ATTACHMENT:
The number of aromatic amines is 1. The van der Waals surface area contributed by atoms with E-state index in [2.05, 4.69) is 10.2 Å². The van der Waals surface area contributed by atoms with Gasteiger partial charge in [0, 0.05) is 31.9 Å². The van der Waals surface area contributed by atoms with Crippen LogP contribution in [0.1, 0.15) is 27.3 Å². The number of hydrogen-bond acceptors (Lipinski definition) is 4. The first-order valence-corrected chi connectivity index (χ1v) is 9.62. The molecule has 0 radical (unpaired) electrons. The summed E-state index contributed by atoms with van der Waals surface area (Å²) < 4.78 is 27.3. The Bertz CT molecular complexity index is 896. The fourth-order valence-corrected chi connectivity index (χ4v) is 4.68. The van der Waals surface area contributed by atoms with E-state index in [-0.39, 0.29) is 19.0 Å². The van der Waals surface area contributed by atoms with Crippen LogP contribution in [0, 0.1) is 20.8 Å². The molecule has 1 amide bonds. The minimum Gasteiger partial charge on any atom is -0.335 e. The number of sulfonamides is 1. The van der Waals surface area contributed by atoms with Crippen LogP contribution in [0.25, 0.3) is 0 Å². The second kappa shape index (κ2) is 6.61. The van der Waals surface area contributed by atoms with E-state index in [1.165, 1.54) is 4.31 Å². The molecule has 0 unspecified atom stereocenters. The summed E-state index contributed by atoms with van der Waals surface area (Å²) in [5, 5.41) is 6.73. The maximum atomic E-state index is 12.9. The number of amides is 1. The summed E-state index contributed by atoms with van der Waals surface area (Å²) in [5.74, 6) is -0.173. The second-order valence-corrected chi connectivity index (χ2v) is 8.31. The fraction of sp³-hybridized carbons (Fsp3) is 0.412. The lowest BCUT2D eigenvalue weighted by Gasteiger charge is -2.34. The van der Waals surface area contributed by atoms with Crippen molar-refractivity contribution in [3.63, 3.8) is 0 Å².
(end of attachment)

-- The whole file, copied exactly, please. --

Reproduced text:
The number of aromatic amines is 1. The van der Waals surface area contributed by atoms with E-state index in [2.05, 4.69) is 10.2 Å². The van der Waals surface area contributed by atoms with Gasteiger partial charge in [0, 0.05) is 31.9 Å². The van der Waals surface area contributed by atoms with Crippen LogP contribution in [0.1, 0.15) is 27.3 Å². The number of hydrogen-bond acceptors (Lipinski definition) is 4. The first-order valence-corrected chi connectivity index (χ1v) is 9.62. The molecule has 0 radical (unpaired) electrons. The summed E-state index contributed by atoms with van der Waals surface area (Å²) < 4.78 is 27.3. The Bertz CT molecular complexity index is 896. The fourth-order valence-corrected chi connectivity index (χ4v) is 4.68. The van der Waals surface area contributed by atoms with E-state index in [-0.39, 0.29) is 19.0 Å². The van der Waals surface area contributed by atoms with Crippen LogP contribution in [0, 0.1) is 20.8 Å². The molecule has 1 amide bonds. The minimum Gasteiger partial charge on any atom is -0.335 e. The number of sulfonamides is 1. The van der Waals surface area contributed by atoms with Crippen LogP contribution in [0.25, 0.3) is 0 Å². The second kappa shape index (κ2) is 6.61. The van der Waals surface area contributed by atoms with E-state index in [1.165, 1.54) is 4.31 Å². The molecule has 0 unspecified atom stereocenters. The summed E-state index contributed by atoms with van der Waals surface area (Å²) in [5, 5.41) is 6.73. The maximum atomic E-state index is 12.9. The number of amides is 1. The summed E-state index contributed by atoms with van der Waals surface area (Å²) in [5.74, 6) is -0.173. The second-order valence-corrected chi connectivity index (χ2v) is 8.31. The fraction of sp³-hybridized carbons (Fsp3) is 0.412. The lowest BCUT2D eigenvalue weighted by Gasteiger charge is -2.34. The van der Waals surface area contributed by atoms with Crippen molar-refractivity contribution in [3.63, 3.8) is 0 Å².